MyEV post-mortem review…

A few months ago I published a guide to install the MyEV on our Tesla Model S. What I didn’t share in the original post, but did on subsequent comments is the purpose of the support of the Indiegogo project – MyEV Electric Vehicle Logger and App.

Since we’re a two electric vehicle family, there is some healthy competition between my wife and I on who is the “more efficient” EV driver. The marketing for the MyEV project introduced the fun, social gaming concept using the loggers that MyCarma built for the MyEV product. Since my wife drives a 1.5 Tesla Roadster, I made sure that the folks at MyCarma are able to support her car for the purchase of the two units. I was pleasantly surprised by their positive answer.

The original version of this post was to be along the same lines of the installation guide for the Model S, but we ran into some snags with the way that the Roadster reports itself. Furthermore, it appears that we were the only Roadster owner to support the project for the Roadster. In the end of the day, the Roadster reported data at a rate that was too much for the logger. I appreciate the effort from MyCarma to try to resolve this challenge. Especially since I needed them to make the product work in conjunction with OpenVehicles.com OVMS.

Here is the Custom Roadster cable to the MyEV unit.

IMG_20150429_162640The folks at MyCarma were aware of my requirements to have the unit work with OVMS, so they sent me a Y-cable for the Tesla Proprietary diag port with custom OBD adaptor. IMG_20150429_162701

Like I said, this one is built for the Roadster

IMG_20150429_162728Here is the cable chained up. IMG_20150429_162807

And connected

IMG_20150429_162838Here is the footwell with the OVMS installed in the Roadster. IMG_20150429_171344

Pulled the cable and OVMS off…

IMG_20150429_171151IMG_20150429_171145

When connected, the Bluetooth connection should work.

IMG_20150429_171029And start transferring the log files. IMG_20150429_170949

Here’s what the setup looks like, before it is tidily installed.

IMG_20150429_170848Then put it back in place. IMG_20150430_135749

So. It all hooked up just fine. The problem lay with the fact that though it looked like the unit was logging and transferring it actually wasn’t. I tried playing around with it and finally asked for help.

Tech Support at MyCarma replaced some cables, did some programming and generally tried to help me for at least a month if not longer. At the end, since we were the only Roadster purchasers of the product, it became cost ineffective for them to figure it out and offered me a refund for the unit. I explained to them the reason why we purchased two units (one for the Model S and the one for the Roadster) and they went ahead and refunded us for both units.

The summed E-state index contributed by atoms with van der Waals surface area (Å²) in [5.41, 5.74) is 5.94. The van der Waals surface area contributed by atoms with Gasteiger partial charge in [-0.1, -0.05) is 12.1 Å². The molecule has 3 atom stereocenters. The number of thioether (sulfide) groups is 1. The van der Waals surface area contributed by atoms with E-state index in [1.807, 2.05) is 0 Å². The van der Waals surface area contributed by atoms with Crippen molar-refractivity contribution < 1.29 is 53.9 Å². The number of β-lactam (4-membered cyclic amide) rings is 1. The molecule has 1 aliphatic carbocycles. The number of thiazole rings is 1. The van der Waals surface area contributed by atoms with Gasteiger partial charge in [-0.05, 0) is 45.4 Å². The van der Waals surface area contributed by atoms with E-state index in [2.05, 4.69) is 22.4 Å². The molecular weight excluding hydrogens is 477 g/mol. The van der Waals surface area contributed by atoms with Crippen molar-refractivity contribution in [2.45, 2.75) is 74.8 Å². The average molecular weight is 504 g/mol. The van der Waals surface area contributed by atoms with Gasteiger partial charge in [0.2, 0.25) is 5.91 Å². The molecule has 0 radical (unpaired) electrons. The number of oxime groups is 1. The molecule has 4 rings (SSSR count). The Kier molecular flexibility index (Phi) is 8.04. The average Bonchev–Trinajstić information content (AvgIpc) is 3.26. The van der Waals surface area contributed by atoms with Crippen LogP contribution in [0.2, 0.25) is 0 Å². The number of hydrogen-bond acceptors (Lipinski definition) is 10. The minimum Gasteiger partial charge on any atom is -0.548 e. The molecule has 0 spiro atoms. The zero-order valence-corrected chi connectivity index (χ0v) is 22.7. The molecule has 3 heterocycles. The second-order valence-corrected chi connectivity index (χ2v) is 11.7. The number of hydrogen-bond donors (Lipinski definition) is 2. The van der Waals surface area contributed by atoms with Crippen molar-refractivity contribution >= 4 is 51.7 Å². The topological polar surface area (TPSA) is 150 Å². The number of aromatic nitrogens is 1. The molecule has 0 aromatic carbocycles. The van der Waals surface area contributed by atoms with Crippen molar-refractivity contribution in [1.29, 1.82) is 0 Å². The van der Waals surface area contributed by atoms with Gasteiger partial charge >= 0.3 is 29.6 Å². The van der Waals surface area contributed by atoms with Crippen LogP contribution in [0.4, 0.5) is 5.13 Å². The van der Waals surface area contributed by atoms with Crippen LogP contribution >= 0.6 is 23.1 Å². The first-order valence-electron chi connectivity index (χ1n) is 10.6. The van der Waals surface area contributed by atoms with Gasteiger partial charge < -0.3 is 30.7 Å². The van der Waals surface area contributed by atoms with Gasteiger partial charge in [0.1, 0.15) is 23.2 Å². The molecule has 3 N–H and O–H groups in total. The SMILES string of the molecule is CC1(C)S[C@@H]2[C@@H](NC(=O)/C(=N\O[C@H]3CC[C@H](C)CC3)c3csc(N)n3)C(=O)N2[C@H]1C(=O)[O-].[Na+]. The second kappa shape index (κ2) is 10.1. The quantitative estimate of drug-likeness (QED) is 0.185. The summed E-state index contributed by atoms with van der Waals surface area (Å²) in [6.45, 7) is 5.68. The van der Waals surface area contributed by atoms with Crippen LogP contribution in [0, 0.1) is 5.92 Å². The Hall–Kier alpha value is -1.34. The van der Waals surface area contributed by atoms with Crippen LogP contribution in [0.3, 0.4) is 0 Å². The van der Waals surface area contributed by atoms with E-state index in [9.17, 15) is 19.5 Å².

The app looks like a lot of fun, but we really needed it to work for both vehicles and it was quite good customer service of MyCarma to provide us with the resolution. I continue to hope that they fix the Roadster, but lacking any further sales. It’s like Waiting for Godot.

[Added at 10:20 PM 9/27/2015 – I forgot to add pictures of what the software looked like when I was using the product]

All these screens are for the Model S as the Roadster one never really processed the data properly. The roadster processed at a speed that the logger could not figure out.

Here is the summary of the power charged for as long as the unit was plugged into the Model S.

IMG_1036

Here is the charging histogram of when the most amount of power was added to the car. Considering that the unit was installed before the start of our Here, There, and EVerywhere roadtrip in May 2015.

IMG_1037

Several leaderboards, this one is for the Same Model (Model S) in the Same Region (California?)

IMG_1041

The next leaderboard is for All Cars in the Same Region. IMG_1040

The last leaderboard is for all cars in all regions.

IMG_1039IMG_1042

Published by

Dennis

rEVolutionary armed with a Tesla Model S S85 and a Tesla Roadster, when his wife let’s him borrow it. Formerly driving a BMW Active E (2012-Feb to 2014-Feb).

Dennis has been driving EVs since he found himself on the BMW Active E trials on February 2012. As a result of his involvement in the Active E program, he became Accidentally Environmental. Aside from this blog, he often tweets @dennis_p. When not driving, he can be found on the following Tesla/EV forums – teslamotorsclub.com, teslamotors.com, and model3ownersclub.com as AEdennis or on speakev.com as Dennis. In the interest of full disclosure, Dennis has an inherent bias toward electric vehicles and has an investment in and is LONG Tesla (NASDAQ: TSLA).

2 thoughts on “MyEV post-mortem review…”

    1. I did not speak with Mark on it… I did advise the MyCarma folks of OVMS and they were familiar with the device and site.

      Additionally, part of our debugging involved installing the MyEV directly on the port and it still exhibited the same challenges. I was quite involved in working with their customer support and they really were quite supportive. It just wasn’t meant to be.

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